- Aurora uses PVC at an unknown power, is rated for 2 ExaFlops of FP64 Vector at 60 MW of power. We know that PVC has 54000+ cards to meet performance targets, which means that the system has allocated 1053 W (that’s 60 MW / 54000) per card to include the PVC accelerator and other overheads required. If we were to assume (a big assumption I know) that Frontier and Aurora have similar overheads, then we’re looking at 615 W per PVC.
- This would end up with PVC at 615 W for 37 TF, against MI250X at 560 W for 47.9 TF.
- This raw discussion fails to discuss specific features each card has for its use case.
|Compute GPU Accelerator Comparison
|Product||Ponte Vecchio||MI250X||A100 80GB|
|Transistors||100 B||58.2 B||54.2 B|
|Tiles (inc HBM)||47||10||6 + 1 spare|
|Compute Units||128||2 x 110||108|
|Matrix Cores||128||2 x 440||432|
|INT8 Tensor||?||383 TOPs||624 TOPs|
|FP16 Matrix||?||383 TOPs||312 TOPs|
|FP64 Vector||?||47.9 TFLOPS||9.5 TFLOPS|
|FP64 Matrix||?||95.7 TFLOPs||19.5 TFLOPS|
|L2 / L3||2 x 204 MB||2 x 8 MB||40 MB|
|VRAM Capacity||128 GB (?)||128 GB||80 GB|
|VRAM Type||8 x HBM2e||8 x HBM2e||5 x HBM2e|
|VRAM Bandwidth||?||3.2 TB/s||2.0 TB/s|
|Chip-to-Chip Total BW||8||8 x 100 GB/s||12 x 50 GB/s|
|CPU Coherency||Yes||With IF||With NVLink 3|
|TSMC N6||TSMC N7|
|Form Factors||OAM||OAM (560 W)||SXM4 (400W*)
|*Some Custom deployments go up to 600W|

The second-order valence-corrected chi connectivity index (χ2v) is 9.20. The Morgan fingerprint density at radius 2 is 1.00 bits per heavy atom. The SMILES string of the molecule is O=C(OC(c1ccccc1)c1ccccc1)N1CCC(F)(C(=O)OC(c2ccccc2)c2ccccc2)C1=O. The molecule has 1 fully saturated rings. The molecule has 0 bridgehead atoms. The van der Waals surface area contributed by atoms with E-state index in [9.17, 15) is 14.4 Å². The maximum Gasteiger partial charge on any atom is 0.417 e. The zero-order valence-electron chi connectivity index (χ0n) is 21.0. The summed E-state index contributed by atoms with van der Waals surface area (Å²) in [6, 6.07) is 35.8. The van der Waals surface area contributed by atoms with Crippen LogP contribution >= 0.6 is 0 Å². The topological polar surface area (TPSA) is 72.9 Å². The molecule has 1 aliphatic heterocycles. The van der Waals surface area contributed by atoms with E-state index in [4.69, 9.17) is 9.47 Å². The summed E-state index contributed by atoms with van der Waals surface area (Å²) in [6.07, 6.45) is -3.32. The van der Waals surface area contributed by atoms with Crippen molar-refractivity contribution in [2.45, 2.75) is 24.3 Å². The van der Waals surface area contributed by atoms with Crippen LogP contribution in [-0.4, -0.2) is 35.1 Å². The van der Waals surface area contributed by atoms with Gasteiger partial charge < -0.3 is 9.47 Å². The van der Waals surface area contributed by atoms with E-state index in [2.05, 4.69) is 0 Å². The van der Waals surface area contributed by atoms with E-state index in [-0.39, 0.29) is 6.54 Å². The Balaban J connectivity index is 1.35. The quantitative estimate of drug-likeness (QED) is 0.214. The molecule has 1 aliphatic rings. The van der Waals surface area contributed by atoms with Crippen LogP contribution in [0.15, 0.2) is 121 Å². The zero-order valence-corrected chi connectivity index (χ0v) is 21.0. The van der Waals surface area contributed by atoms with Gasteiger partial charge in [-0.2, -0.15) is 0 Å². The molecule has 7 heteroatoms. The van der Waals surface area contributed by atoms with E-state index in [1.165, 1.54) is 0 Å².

Intel also disclosed that it will be partnering with SiPearl to deploy PVC hardware in the European HPC efforts. SiPearl is currently building an Arm-based CPU called Rhea built on TSMC N7.
Moving forward, Intel also released a mini-roadmap. Nothing too surprising here - Intel has plans for designs beyond Ponte Vecchio, and that future Xeon Scalable processors will also have options enabled with HBM.
- Intel's Aurora Supercomputer Now Expected to Exceed 2 ExaFLOPS Performance
- Intel Teases Ponte Vecchio Xe-HPC Power On, Posts Photo of Server Chip
- Analyzing Intel’s Discrete Xe-HPC Graphics Disclosure: Ponte Vecchio, Rambo Cache, and Gelato
- Intel’s 2021 Exascale Vision in Aurora: Two Sapphire Rapids CPUs with Six Ponte Vecchio GPUs
- Intel’s Xe for HPC: Ponte Vecchio with Chiplets, EMIB, and Foveros on 7nm, Coming 2021
- Bringing Geek Back: Q&A with Intel CEO Pat Gelsinger
- Intel Architecture Day 2021: A Sneak Peek At The Xe-HPG GPU Architecture
- Intel to Launch Next-Gen Sapphire Rapids Xeon with High Bandwidth Memory
- Intel’s Xeon & Xe Compute Accelerators to Power Aurora Exascale Supercomputer
- SiPearl Lets Rhea Design Leak: 72x Zeus Cores, 4x HBM2E, 4-6 DDR5
- AMD Announces Instinct MI200 Accelerator Family: Taking Servers to Exascale and Beyond
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abufrejoval - Monday, November 15, 2021 - linkI was going to ask: "But can it run FarCry?"...
But I guess the only question to ask is how many instances of FarCry can an Exaflop deliver--just to put things into perspective.
These are awsome chunks of silicon!
I just wonder what SiPearl is now doing with Intel. The original design was something like Fujitsu's ARM CPU and then a completely new RISC-V based vector/matrix accelerator unit.